Council noncommittal on challenging Grebien's COLA decision

Council noncommittal on challenging Grebien's COLA decision

PAWTUCKET - Members of the City Council are saying they probably won't challenge Mayor Donald Grebien's decision to suspend cost of living increases for police and fire retirees.

Jeremiah "Jerry" O'Connor, president of the local association of retirees and a former police officer, has asked the council to step in and overturn what he says was Grebien's "illegal" move to suspend the COLAs for three years, starting July 1.

"At this point, my plan of action is to request the council on my behalf to send a communication to City Solicitor Frank Milos to review Mr. O'Connor's statements he made (at the last meeting) and comment if there is any merit or legal standing to his views," said City Council President David Moran in an email.

If the mayor responds that there is no merit to O'Connor's view that the action was illegal, "then the council will take no action," said Moran.

"I would presume Mayor Grebien and his administration did their homework on this ahead of time anticipating some possible form of legal action from the retirees," he said. The council would like some assurance from the administration that the city is on "sound legal footing here" and "won't be susceptible to future legal costs," said Moran.

"Other cities and towns have also cut COLAs in the past and (I am) not aware of any legal action response except for the pending one against the state."

Grebien reiterated this week that his administration's actions were unavoidable.

"The city's (funding improvement plan) is one that was reasonable and necessary based on the state requirements," he said. "The plan was vetted and everyone who was going to be impacted had the opportunity to be heard. There were two public meetings held by the administration and numerous public hearings held by the Pawtucket City Council as required as they adapted and approved the (funding improvement plan).”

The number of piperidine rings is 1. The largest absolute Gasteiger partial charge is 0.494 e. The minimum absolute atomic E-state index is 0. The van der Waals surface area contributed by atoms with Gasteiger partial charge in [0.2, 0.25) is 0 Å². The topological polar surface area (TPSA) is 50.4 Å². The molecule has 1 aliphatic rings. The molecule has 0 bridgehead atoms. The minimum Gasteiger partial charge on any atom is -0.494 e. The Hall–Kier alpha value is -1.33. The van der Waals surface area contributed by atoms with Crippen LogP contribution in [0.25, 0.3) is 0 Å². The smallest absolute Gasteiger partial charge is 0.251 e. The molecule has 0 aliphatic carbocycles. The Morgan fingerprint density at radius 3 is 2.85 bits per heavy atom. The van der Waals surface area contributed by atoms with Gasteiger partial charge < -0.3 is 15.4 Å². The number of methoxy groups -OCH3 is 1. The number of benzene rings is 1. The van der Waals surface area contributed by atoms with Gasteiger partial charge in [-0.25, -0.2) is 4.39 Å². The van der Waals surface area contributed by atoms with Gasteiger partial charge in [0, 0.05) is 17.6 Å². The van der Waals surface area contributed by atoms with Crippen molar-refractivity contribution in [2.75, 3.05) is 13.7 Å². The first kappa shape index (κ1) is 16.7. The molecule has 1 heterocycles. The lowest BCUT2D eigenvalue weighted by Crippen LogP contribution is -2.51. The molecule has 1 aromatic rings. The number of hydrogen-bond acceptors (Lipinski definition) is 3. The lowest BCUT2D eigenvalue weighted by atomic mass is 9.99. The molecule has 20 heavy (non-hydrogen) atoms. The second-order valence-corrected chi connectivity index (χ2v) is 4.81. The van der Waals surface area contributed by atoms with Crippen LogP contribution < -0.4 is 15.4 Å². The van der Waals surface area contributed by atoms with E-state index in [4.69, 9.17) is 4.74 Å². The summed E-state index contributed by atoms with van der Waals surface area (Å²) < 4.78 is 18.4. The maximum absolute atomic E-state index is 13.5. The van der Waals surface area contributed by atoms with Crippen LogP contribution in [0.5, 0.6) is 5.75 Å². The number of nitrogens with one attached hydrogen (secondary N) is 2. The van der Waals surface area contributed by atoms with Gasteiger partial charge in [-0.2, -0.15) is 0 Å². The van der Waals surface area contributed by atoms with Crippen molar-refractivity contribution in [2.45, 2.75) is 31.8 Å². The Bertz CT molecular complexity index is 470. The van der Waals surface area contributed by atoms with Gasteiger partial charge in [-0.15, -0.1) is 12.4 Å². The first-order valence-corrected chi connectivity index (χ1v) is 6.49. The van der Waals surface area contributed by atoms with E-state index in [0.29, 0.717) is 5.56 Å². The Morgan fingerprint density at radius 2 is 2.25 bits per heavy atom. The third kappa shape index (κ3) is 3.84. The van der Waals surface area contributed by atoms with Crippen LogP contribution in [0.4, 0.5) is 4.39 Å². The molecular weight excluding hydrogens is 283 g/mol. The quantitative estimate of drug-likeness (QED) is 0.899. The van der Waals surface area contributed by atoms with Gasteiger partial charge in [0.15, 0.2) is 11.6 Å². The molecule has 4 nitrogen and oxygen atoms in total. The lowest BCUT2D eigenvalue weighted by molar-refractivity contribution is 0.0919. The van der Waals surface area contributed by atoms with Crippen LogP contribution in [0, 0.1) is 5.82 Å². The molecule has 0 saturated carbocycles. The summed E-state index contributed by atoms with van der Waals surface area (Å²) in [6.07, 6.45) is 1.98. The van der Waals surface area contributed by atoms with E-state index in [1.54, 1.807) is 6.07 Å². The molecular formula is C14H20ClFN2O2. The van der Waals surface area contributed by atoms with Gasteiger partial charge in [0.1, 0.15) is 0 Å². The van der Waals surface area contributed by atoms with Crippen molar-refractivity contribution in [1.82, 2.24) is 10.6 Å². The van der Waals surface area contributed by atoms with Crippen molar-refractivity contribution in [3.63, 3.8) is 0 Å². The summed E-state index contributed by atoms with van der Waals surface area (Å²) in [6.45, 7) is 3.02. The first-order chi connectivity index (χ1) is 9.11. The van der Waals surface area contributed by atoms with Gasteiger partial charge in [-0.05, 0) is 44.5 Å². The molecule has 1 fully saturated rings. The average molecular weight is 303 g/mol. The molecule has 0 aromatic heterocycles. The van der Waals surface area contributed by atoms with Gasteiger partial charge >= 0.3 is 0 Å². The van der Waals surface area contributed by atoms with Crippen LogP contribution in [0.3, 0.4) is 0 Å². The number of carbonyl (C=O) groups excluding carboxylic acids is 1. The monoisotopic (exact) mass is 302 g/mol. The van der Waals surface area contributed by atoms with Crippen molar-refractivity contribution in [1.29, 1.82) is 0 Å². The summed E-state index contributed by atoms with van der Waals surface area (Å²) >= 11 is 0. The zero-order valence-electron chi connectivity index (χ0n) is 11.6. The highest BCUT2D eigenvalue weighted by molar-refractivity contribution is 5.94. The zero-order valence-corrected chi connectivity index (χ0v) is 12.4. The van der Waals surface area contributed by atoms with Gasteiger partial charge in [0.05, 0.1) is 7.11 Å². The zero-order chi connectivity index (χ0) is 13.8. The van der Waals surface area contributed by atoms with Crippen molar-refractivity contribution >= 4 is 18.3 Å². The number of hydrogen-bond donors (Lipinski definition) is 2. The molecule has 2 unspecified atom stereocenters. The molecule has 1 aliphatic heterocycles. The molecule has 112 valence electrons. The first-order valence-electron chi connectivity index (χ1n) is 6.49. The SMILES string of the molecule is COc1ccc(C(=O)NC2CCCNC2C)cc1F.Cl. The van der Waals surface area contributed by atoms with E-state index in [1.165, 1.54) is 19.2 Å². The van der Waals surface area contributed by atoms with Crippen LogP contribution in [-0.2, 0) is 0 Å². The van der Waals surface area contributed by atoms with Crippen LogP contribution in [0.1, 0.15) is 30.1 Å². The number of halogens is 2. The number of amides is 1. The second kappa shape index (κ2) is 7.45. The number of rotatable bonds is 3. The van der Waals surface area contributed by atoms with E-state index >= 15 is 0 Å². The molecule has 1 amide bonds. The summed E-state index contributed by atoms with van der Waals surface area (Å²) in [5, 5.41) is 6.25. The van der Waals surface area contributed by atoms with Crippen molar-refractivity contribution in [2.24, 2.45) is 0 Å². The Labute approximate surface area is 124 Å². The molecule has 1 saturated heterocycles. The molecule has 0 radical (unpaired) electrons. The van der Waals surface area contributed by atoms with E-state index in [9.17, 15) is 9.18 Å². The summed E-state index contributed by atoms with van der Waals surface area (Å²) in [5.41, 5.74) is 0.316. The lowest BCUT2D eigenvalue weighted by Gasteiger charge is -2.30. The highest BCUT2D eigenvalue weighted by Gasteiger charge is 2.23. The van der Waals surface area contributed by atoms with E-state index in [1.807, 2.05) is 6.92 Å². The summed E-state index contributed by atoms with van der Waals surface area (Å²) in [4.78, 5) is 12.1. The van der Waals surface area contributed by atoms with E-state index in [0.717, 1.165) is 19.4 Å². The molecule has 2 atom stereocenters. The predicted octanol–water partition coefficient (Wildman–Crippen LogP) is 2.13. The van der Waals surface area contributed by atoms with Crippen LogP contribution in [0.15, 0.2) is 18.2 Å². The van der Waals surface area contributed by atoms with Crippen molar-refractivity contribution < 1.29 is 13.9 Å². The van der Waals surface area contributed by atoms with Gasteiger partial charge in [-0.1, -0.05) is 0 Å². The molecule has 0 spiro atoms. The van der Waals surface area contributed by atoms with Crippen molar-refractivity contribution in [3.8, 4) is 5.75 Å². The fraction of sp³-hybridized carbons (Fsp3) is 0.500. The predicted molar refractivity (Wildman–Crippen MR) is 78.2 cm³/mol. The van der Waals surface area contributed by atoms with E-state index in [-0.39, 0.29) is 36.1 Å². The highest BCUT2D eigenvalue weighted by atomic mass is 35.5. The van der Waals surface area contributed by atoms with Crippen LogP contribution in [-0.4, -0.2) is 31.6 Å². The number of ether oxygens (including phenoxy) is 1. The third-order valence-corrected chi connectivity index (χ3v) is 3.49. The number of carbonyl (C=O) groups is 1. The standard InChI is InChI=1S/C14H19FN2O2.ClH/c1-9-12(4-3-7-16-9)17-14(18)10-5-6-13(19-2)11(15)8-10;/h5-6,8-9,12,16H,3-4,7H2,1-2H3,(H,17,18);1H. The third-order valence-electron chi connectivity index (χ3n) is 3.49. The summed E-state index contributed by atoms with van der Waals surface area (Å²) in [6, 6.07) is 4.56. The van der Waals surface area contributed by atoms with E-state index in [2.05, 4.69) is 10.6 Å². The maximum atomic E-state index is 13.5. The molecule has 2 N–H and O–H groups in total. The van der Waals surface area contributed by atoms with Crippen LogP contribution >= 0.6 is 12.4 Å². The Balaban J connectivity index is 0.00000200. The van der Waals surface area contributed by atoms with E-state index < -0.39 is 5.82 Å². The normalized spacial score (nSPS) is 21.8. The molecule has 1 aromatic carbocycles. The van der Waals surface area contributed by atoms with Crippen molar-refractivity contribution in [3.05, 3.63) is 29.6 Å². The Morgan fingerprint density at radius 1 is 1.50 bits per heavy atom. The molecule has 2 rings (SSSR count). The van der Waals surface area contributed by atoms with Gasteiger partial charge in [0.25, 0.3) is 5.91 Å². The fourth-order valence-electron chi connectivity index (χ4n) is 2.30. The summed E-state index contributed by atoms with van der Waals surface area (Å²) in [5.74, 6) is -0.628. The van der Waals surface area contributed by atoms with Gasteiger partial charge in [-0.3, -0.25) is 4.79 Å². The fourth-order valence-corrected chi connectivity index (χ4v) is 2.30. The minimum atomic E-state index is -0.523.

Grebien spokesman Dylan Zelazo told The Breeze for a story last week that the administration believes it is on firm legal ground in cutting the COLAs for three years as one piece of an effort to bring the public safety pension plan out of "critical status," as required by state law.

O'Connor has warned that the retirees will win in court if they decide to sue the city over the suspension of the annual increases. He warned that the city could be on the hook for hundreds of thousands of dollars if and when the retirees win their case.


But, of course. It's an election cycle. BTW, if you've got a pet peeve right now until the week before the general elections? Bug them now. Going to great lengths to get votes through appeasement, is in the air. They count on us NOT remembering how Pawtucket has been in reverse economically, safety wise, and responsible use of our taxes collected with taxes that among the highest rates of the 39 cities/towns in Rhode Island. Vote according to their history and past actions that has not improved Pawtucket as a whole.

Every story I read..... the same thing, disgusting! The City of Pawtucket once again worried only about themselves getting sued.